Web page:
Putin believes sanctions the West will grow ‘exhausted’ from its economic battle against Russia: report
When Russian forces, on orders from President Vladimir Putin, launched a full-fledged invasion of Ukraine on February 24, he was obviously hoping to seize control of the country as quickly as possible. But for all the misery that Putin and the Kremlin have inflicted on Ukraine, the war has not gone well for Russia.
The Ukrainian military have been relentless and skillful fighters, Ukrainian President Volodymyr Zelensky has vowed to keep fighting to the bitter end, thousands of Russian troops have been killed, and U.S. President Joe Biden and the United States’ NATO allies have aggressively imposed economic sanctions against Russia. Moreover, the invasion may have the unintended consequence of expanding NATO (the North Atlantic Treaty Organization) if more European countries, including Sweden and Finland, end up joining the alliance.
Biden has adamantly maintained that there will be no U.S. troops putting boots on the ground in Ukraine, although he has vowed to keep punishing Russia economically. But Putin, according to Washington Post reporter Catherine Belton, is hoping that the West will grow tried of its economic battle against the Kremlin.
Belton, in an article published by the Post on June 3, reports, “Russian President Vladimir Putin is digging in for a long war of attrition over Ukraine and will be relentless in trying to use economic weapons, such as a blockade of Ukrainian grain exports, to whittle away Western support for Kyiv, according to members of Russia’s economic elite. The Kremlin has seized on recent signs of hesitancy by some European governments as an indication the West could lose focus in seeking to counter Russia’s invasion of Ukraine, especially as global energy costs surge following the imposition of sanctions on Moscow.”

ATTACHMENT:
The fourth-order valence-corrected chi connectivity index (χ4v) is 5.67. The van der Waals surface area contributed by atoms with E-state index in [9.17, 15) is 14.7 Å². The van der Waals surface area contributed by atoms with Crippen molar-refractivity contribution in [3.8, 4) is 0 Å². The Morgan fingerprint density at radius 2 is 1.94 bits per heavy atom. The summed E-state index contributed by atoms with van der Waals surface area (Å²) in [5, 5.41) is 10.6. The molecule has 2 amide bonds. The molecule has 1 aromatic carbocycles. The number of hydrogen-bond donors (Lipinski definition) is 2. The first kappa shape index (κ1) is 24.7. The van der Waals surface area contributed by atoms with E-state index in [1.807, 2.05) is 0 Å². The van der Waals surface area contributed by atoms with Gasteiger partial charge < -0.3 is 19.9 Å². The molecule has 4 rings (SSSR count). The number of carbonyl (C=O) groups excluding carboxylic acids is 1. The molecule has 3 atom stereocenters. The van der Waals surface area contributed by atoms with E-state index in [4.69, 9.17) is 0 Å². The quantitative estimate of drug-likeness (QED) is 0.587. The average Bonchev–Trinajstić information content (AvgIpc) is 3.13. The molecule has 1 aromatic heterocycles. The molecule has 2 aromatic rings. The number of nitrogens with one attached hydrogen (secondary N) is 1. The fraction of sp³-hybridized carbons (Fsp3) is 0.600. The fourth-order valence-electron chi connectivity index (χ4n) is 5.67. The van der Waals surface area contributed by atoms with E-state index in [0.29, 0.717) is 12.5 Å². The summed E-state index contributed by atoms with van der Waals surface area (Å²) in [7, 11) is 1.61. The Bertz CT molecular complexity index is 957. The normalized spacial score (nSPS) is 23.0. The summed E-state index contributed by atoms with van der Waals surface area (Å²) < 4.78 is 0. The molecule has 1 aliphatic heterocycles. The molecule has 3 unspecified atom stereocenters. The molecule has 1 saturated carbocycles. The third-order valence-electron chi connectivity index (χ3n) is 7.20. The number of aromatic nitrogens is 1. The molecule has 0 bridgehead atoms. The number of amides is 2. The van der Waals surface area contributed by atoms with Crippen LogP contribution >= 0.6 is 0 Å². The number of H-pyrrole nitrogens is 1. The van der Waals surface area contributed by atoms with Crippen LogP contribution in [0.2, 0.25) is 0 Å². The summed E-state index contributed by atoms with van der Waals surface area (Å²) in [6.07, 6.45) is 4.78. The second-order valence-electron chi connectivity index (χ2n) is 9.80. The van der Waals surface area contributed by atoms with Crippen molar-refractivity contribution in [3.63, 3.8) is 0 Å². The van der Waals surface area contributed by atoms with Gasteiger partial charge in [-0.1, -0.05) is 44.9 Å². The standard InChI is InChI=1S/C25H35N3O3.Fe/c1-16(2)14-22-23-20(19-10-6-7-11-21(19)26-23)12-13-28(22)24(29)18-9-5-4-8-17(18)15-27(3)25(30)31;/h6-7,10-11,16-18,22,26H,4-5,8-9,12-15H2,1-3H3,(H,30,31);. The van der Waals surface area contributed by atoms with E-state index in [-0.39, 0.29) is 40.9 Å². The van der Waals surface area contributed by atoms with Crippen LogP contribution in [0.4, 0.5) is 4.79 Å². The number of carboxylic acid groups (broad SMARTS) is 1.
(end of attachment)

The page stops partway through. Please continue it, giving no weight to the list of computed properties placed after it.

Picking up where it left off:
An anonymous Post source described by Belton as a “well-connected Russian billionaire” told the Post that Putin “believes the West will become exhausted” and “believes that in the longer term, he will win.”
According to Belton, “This posture suggests that the Kremlin believes it can outlast the West in weathering the impact of economic sanctions…. The Kremlin’s aggressive stance seems to reflect the thinking of Nikolai Patrushev, the hawkish head of Russia’s Security Council, who served with Putin in the Leningrad KGB and is increasingly seen as a hardline ideologue driving Russia’s war in Ukraine.”
Patrushev, Belton notes, believes that the millions of Ukrainian refugees fleeing to other European countries will make those countries weary of fighting Russia economically.
Patrushev recently told the government-operated Russian newspaper Rossiiskaya Gazeta, “The world is gradually falling into an unprecedented food crisis. Tens of millions of people in Africa or in the Middle East will turn out to be on the brink of starvation — because of the West. In order to survive, they will flee to Europe. I’m not sure Europe will survive the crisis.”
But Belton points out that Elvira Nabiullina, who heads the Russian Central Bank, is warning that the effect of sanctions will grow even more painful for the Russian economy in the months ahead.
“A ban on high-tech imports is only just beginning to bite, while shortages of some goods are only now beginning to be seen,” Belton observes. “Inflation is set to exceed 20%, and Russia is facing its deepest recession in 30 years. Putin’s attempt to protect the population against inflation, estimated at 18%, by ordering a 10% hike in pensions and the minimum wage falls far short.”
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